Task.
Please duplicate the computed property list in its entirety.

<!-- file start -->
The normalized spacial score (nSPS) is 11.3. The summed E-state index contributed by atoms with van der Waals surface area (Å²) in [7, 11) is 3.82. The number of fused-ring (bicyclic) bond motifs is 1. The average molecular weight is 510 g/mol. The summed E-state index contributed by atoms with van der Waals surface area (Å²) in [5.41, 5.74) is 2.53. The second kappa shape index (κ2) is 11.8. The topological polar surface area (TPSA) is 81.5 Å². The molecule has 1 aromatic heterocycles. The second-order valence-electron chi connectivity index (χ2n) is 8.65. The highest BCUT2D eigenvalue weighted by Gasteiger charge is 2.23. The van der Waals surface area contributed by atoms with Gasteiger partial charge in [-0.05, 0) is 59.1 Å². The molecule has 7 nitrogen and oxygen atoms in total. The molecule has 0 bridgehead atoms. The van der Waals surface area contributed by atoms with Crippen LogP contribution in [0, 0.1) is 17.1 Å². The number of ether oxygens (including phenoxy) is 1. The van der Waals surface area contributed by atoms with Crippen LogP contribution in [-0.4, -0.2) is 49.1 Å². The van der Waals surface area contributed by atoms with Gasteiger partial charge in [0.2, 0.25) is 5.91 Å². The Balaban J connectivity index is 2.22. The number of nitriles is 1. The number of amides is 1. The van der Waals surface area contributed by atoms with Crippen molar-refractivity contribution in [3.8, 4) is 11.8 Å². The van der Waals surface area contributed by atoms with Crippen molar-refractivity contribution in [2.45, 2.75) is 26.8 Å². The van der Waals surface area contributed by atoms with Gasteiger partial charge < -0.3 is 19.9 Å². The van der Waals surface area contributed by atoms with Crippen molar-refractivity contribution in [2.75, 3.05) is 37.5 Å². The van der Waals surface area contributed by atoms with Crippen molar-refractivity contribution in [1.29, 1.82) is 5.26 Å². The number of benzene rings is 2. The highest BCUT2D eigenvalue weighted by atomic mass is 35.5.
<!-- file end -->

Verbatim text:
The normalized spacial score (nSPS) is 11.3. The summed E-state index contributed by atoms with van der Waals surface area (Å²) in [7, 11) is 3.82. The number of fused-ring (bicyclic) bond motifs is 1. The average molecular weight is 510 g/mol. The summed E-state index contributed by atoms with van der Waals surface area (Å²) in [5.41, 5.74) is 2.53. The second kappa shape index (κ2) is 11.8. The topological polar surface area (TPSA) is 81.5 Å². The molecule has 1 aromatic heterocycles. The second-order valence-electron chi connectivity index (χ2n) is 8.65. The highest BCUT2D eigenvalue weighted by Gasteiger charge is 2.23. The van der Waals surface area contributed by atoms with Gasteiger partial charge in [-0.05, 0) is 59.1 Å². The molecule has 7 nitrogen and oxygen atoms in total. The molecule has 0 bridgehead atoms. The van der Waals surface area contributed by atoms with Crippen LogP contribution in [0, 0.1) is 17.1 Å². The number of ether oxygens (including phenoxy) is 1. The van der Waals surface area contributed by atoms with Crippen LogP contribution in [-0.4, -0.2) is 49.1 Å². The van der Waals surface area contributed by atoms with Gasteiger partial charge in [0.2, 0.25) is 5.91 Å². The Balaban J connectivity index is 2.22. The number of nitriles is 1. The number of amides is 1. The van der Waals surface area contributed by atoms with Crippen molar-refractivity contribution in [3.8, 4) is 11.8 Å². The van der Waals surface area contributed by atoms with Crippen molar-refractivity contribution in [2.45, 2.75) is 26.8 Å². The van der Waals surface area contributed by atoms with Gasteiger partial charge < -0.3 is 19.9 Å². The van der Waals surface area contributed by atoms with Crippen molar-refractivity contribution in [2.75, 3.05) is 37.5 Å². The van der Waals surface area contributed by atoms with Crippen molar-refractivity contribution in [1.29, 1.82) is 5.26 Å². The number of benzene rings is 2. The highest BCUT2D eigenvalue weighted by atomic mass is 35.5.